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Determining the relative sensitivity of benthic diatoms to atrazine using rapid toxicity testing: A novel method
- Wood, Rebecca J., Mitrovic, Simon M., Kefford, Ben J.
- The Science of the total environment 2014 v.485-486 pp. 421-427
- Achnanthidium, Amphora, Cymbella, Eunotia, Gomphonema, Navicula, algae, aquatic ecosystems, atrazine, autotrophs, benthic organisms, freshwater, herbicide resistance, risk, rocks, toxicity, toxicity testing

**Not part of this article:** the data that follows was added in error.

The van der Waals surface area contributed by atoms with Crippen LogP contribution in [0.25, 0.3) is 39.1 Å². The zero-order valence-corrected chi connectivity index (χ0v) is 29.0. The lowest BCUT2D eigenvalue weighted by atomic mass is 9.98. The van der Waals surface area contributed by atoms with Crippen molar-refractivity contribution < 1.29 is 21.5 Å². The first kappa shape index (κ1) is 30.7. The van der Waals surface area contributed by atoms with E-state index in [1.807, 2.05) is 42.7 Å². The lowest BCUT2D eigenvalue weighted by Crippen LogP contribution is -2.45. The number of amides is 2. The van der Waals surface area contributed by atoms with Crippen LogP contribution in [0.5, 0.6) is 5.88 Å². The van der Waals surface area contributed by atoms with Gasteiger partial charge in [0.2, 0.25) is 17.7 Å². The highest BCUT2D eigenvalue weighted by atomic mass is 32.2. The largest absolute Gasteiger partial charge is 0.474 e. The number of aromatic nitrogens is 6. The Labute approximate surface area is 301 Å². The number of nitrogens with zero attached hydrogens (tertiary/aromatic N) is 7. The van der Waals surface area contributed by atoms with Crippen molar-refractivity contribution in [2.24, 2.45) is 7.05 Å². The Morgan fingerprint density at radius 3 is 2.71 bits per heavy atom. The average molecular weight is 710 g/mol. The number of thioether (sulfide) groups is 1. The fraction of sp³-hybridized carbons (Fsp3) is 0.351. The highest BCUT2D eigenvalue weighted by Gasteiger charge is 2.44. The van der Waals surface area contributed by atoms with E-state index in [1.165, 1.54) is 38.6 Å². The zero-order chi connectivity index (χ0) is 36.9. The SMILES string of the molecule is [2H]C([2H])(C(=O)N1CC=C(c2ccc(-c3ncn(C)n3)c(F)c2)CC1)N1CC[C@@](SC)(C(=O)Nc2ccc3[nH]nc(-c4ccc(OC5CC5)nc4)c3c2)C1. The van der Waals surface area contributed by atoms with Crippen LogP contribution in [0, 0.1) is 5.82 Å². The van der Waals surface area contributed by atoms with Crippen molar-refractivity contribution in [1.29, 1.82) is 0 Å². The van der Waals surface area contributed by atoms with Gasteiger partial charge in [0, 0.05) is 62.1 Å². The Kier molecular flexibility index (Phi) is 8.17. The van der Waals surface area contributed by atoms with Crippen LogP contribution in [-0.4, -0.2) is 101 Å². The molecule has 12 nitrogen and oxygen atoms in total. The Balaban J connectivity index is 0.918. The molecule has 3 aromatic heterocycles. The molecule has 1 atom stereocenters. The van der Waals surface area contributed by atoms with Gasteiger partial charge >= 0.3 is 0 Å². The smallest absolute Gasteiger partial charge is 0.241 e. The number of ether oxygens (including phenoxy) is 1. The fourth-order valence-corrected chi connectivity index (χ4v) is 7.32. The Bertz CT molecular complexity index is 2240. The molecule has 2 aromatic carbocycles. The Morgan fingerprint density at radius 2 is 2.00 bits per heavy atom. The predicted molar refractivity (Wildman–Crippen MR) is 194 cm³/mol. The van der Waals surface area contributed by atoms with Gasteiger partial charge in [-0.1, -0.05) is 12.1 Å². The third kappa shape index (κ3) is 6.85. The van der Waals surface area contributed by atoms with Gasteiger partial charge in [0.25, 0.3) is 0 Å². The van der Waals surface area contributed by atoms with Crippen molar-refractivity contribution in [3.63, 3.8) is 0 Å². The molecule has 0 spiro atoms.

- Herbicides pose a potential threat to aquatic ecosystems, especially to phototrophic organisms such as benthic diatoms. Benthic diatoms may be a valuable indicator of the toxic impacts of herbicides in aquatic systems. However, this requires information on the herbicide sensitivity of a wide range of freshwater benthic diatom taxa. Unfortunately this information is only available for a limited number of species as current methods of developing new algae toxicity tests on individual taxa are lengthy and costly. To address this issue, we developed a new rapid toxicity test method to test natural benthic communities, from which the relative herbicide sensitivity of many individual taxa can be derived. This involved the collection of natural benthic communities from rocks in situ, which were placed directly into laboratory toxicity tests. Sensitivity data for several diatom genera in a 48hour exposure toxicity test were produced, without the need for cultures or multiple site visits. After exposure to the highest treatment of atrazine (500μgL−1) there were significant declines of healthy cells in the most sensitive genera: Gomphonema declined by 74%, Amphora by 62%, Cymbella by 54% and Ulnaria by 34% compared to control levels. In contrast, the genera, Eunotia, Achnanthidium and Navicula, had no statistically significant decline in cell health. This method can identify the diatom taxa most at risk of herbicide toxicity within the natural benthic diatom community. The rapid toxicity testing method presented is a simple and effective method to obtain sensitivity data for multiple taxa within a natural benthic diatom community in a relatively short period of time.